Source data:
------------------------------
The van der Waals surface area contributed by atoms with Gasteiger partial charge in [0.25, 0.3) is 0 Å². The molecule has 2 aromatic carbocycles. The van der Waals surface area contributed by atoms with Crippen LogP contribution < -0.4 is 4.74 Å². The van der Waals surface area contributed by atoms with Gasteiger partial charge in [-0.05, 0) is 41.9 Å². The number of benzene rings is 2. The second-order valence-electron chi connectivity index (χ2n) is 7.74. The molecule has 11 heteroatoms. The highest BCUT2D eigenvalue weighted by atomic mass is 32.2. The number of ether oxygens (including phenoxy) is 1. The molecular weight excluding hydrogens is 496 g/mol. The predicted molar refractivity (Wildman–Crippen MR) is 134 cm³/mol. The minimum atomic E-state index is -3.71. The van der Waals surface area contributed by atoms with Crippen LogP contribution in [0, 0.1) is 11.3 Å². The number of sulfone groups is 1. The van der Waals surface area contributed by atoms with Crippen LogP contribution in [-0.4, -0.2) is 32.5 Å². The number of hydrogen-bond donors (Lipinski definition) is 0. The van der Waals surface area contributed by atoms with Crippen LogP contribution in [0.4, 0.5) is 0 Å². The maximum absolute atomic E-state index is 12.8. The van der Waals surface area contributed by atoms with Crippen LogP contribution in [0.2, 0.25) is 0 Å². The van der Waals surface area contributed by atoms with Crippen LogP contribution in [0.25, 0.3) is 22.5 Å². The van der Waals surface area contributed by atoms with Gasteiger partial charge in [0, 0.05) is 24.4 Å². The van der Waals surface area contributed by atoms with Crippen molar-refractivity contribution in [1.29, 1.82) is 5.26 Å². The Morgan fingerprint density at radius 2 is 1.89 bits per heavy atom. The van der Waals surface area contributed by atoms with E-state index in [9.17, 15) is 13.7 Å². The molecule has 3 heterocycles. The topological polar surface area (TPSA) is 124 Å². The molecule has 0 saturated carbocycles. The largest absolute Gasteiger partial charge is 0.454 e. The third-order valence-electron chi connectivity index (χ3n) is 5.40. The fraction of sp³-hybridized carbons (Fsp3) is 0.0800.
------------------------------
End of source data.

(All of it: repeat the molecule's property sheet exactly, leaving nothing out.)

The van der Waals surface area contributed by atoms with Gasteiger partial charge in [0.25, 0.3) is 0 Å². The molecule has 2 aromatic carbocycles. The van der Waals surface area contributed by atoms with Crippen LogP contribution < -0.4 is 4.74 Å². The van der Waals surface area contributed by atoms with Gasteiger partial charge in [-0.05, 0) is 41.9 Å². The number of benzene rings is 2. The second-order valence-electron chi connectivity index (χ2n) is 7.74. The molecule has 11 heteroatoms. The highest BCUT2D eigenvalue weighted by atomic mass is 32.2. The number of ether oxygens (including phenoxy) is 1. The molecular weight excluding hydrogens is 496 g/mol. The predicted molar refractivity (Wildman–Crippen MR) is 134 cm³/mol. The minimum atomic E-state index is -3.71. The van der Waals surface area contributed by atoms with Crippen LogP contribution in [0, 0.1) is 11.3 Å². The number of sulfone groups is 1. The van der Waals surface area contributed by atoms with Crippen LogP contribution in [-0.4, -0.2) is 32.5 Å². The number of hydrogen-bond donors (Lipinski definition) is 0. The van der Waals surface area contributed by atoms with Crippen LogP contribution in [0.4, 0.5) is 0 Å². The maximum absolute atomic E-state index is 12.8. The van der Waals surface area contributed by atoms with Crippen LogP contribution in [0.2, 0.25) is 0 Å². The van der Waals surface area contributed by atoms with Crippen LogP contribution in [0.25, 0.3) is 22.5 Å². The van der Waals surface area contributed by atoms with Gasteiger partial charge in [0, 0.05) is 24.4 Å². The van der Waals surface area contributed by atoms with Crippen molar-refractivity contribution in [1.29, 1.82) is 5.26 Å². The Morgan fingerprint density at radius 2 is 1.89 bits per heavy atom. The van der Waals surface area contributed by atoms with E-state index in [9.17, 15) is 13.7 Å². The molecule has 3 heterocycles. The topological polar surface area (TPSA) is 124 Å². The molecule has 0 saturated carbocycles. The largest absolute Gasteiger partial charge is 0.454 e. The third-order valence-electron chi connectivity index (χ3n) is 5.40. The fraction of sp³-hybridized carbons (Fsp3) is 0.0800.